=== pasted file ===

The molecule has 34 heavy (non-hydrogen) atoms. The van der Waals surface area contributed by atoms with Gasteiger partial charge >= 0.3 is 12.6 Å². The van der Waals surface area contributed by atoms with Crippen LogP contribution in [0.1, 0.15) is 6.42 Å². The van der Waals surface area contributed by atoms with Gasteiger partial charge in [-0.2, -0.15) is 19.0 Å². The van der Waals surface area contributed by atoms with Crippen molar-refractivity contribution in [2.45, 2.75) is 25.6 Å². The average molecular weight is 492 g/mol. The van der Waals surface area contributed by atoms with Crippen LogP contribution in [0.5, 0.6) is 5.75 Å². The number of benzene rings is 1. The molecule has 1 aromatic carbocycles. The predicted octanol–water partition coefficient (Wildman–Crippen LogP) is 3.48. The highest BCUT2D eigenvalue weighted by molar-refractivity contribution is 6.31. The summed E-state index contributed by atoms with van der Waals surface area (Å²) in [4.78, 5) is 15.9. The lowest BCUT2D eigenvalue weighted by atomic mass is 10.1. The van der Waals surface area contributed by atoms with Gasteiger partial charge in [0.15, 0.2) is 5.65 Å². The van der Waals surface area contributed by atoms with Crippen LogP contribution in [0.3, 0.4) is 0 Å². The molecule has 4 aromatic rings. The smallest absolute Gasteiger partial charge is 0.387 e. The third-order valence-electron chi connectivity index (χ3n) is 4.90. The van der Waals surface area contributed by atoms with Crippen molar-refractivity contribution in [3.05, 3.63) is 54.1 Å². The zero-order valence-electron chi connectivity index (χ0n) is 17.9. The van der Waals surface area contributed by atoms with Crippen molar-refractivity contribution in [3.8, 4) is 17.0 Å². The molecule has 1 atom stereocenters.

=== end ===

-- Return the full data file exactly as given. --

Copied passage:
The molecule has 34 heavy (non-hydrogen) atoms. The van der Waals surface area contributed by atoms with Gasteiger partial charge >= 0.3 is 12.6 Å². The van der Waals surface area contributed by atoms with Crippen LogP contribution in [0.1, 0.15) is 6.42 Å². The van der Waals surface area contributed by atoms with Gasteiger partial charge in [-0.2, -0.15) is 19.0 Å². The van der Waals surface area contributed by atoms with Crippen molar-refractivity contribution in [2.45, 2.75) is 25.6 Å². The average molecular weight is 492 g/mol. The van der Waals surface area contributed by atoms with Crippen LogP contribution in [0.5, 0.6) is 5.75 Å². The number of benzene rings is 1. The molecule has 1 aromatic carbocycles. The predicted octanol–water partition coefficient (Wildman–Crippen LogP) is 3.48. The highest BCUT2D eigenvalue weighted by molar-refractivity contribution is 6.31. The summed E-state index contributed by atoms with van der Waals surface area (Å²) in [4.78, 5) is 15.9. The lowest BCUT2D eigenvalue weighted by atomic mass is 10.1. The van der Waals surface area contributed by atoms with Gasteiger partial charge in [0.15, 0.2) is 5.65 Å². The van der Waals surface area contributed by atoms with Crippen LogP contribution in [0.3, 0.4) is 0 Å². The molecule has 4 aromatic rings. The smallest absolute Gasteiger partial charge is 0.387 e. The third-order valence-electron chi connectivity index (χ3n) is 4.90. The van der Waals surface area contributed by atoms with Crippen molar-refractivity contribution in [3.05, 3.63) is 54.1 Å². The zero-order valence-electron chi connectivity index (χ0n) is 17.9. The van der Waals surface area contributed by atoms with Crippen molar-refractivity contribution in [3.8, 4) is 17.0 Å². The molecule has 1 atom stereocenters.